Kraus, Joseph Martin: Pantomime in G major (VB 38) (AE345) – sheet music

$24.00

The performance material for this work is available for hire.

Please use this form to send us the details about your planned performance and we will be in touch with you as soon as possible with more details.

If you have any questions at all, please do not hesitate to write to us using our contact form.

Add to wishlist

Description

Kraus, Joseph Martin (1756-1792)

Product Code: AE345
Description: Pantomime in G major (VB 38)
Edited by: Bertil van Boer
Year of Publication: 2002
Instrumentation: fl 2ob 2cor 2vn va vc/b
Binding: Score: Stapled / Parts: Unbound
Duration: 7 min(s)
Key: G major
Option(s): Score (Hardcopy): $32.00
Score + CD (Hardcopy): $42.00
Score (PDF): $24.00
Performance material on hire
ISMN: M-67451-003-5

Audio sample

Play Audio

Details

The Pantomime in G (VB 38) is the more expansive of these last two works, consisting of four movements. It was most likely composed for some celebration at the Jesuit Gymnasium and Music Seminar in Mannheim during the years 1769-1772, a period when the composer was beginning to learn his craft from the official teachers such as Pater Alexander Keck, as well as those composers of the famed Mannheim Court Orchestra. From all the evidence, Kraus was an active participant in the varied cultural life of the Palatinate capital, singing roles in various student operettas, performing on the violin, enthusiastically promoting German literature, and showing an aptitude for musical composition. Keck noted with pride that, when he was too busy to complete a "Musik- Spiel" (a sort of student operetta), he gave the nod to his prize pupil Kraus, who completed the work with great skill. Although the circumstances of the two pantomimes that survive from this period are not known, it is likely that they represent efforts to provide music for the annual pantomime scenes that occur during the Carnival season. The four movements of the work include a rather bombastic march and a brief Adagio interlude in rounded binary form. Any programme for the work, however, has not survived.

There exists only one source for both Pantomimes, a score in the Silverstolpe Collection at Uppsala, Sweden in the Universitetsbibliotek (Capsula 24). A note on the cover indicates that the copy, in the hand of a Viennese professional, was done in 1802 at the behest of Fredrik Silverstolpe, Kraus's first biographer. From evidence provided by an extensive correspondence between the Swedish diplomat and Kraus's sister Marianne, who provided either a copy or the autograph parts themselves, these pieces are some of the few from Kraus's early years to have survived. The copy is incomplete, the pantomime lacks a bass line in the final movement and the violas throughout. According to a note penned by Silverstolpe on the last page of the copy, this was not an unusual circumstance with this early music. For this edition, new parts have been added based upon style, harmony, and similar parts in other Kraus works.While they may not reflect the missing parts as Kraus originally wrote them, they nonetheless provide a means whereby these compositions can be performed with minimal intervention. There are very few articulation markings in the work, and where they do exist, they are sporadic and inconsistent. These have been incorporated where there is a clear indication such are reasonable. Slurs, also extremely inconsistent, have been cautiously regularized where there are clear indications in the source of the composer's intent; they have omitted where they occur as singular instances. All appoggiaturas have been linked to their principal note with a slur. The few patently wrong notes, the mistakes clearly of the copyist who may not have been a musician himself, have been tacitly corrected as have inconsistencies in the placement of the few dynamic markings. Ornamentation of the work is extremely sparse; no additional ornaments have been added, although there may be places where trills might be appropriate. Their addition is left to the discretion of the performer. The horn parts in the second movement march are likely in C basso, although a case for alto horns, noted by Heinrich Domminch as "toujours usité en Allemagne [always used in Germany]" in his 1802 treatise on horn playing, can be made on account of Kraus's deliberate avoidance of the appoggiatura a'' in bar 24 in the horn part, which would have been too high. Against this and in favour of the lower horn pitch, however, is the overall high tessitura of the horn parts. Bertil van Boer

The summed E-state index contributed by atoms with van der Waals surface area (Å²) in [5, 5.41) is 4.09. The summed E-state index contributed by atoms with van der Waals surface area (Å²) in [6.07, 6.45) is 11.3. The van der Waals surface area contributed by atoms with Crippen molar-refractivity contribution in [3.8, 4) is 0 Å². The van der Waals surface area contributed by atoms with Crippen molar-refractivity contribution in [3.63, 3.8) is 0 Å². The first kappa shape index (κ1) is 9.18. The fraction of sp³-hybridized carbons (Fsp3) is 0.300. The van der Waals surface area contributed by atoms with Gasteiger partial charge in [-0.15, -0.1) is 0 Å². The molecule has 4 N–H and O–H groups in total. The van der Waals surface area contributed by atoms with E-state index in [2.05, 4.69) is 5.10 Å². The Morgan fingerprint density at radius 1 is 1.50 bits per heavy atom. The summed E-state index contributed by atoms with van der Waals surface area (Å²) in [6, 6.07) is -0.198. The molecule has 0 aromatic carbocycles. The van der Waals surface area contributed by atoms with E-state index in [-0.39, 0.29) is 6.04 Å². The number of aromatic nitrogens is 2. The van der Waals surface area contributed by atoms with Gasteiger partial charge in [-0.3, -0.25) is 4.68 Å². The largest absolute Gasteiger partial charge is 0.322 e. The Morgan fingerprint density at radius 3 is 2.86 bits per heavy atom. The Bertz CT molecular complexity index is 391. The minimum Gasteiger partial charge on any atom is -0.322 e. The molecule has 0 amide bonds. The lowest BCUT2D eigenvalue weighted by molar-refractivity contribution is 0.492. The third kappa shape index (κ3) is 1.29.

Performance

29 May 2013 Conductor: Yuki Kasai Kammerorchester Basel Residenz - Wuerzburg - Germany
______________________________

27 May 2013 Conductor: Yuki Kasai Kammerorchester Basel St. Martinskirche - Basel - Switzerland
______________________________

24 May 2013 Conductor: Julia Schroeder Kammerorchester Basel Wigmore Hall - London - United Kingdom

Score Preview (best viewed in full screen mode)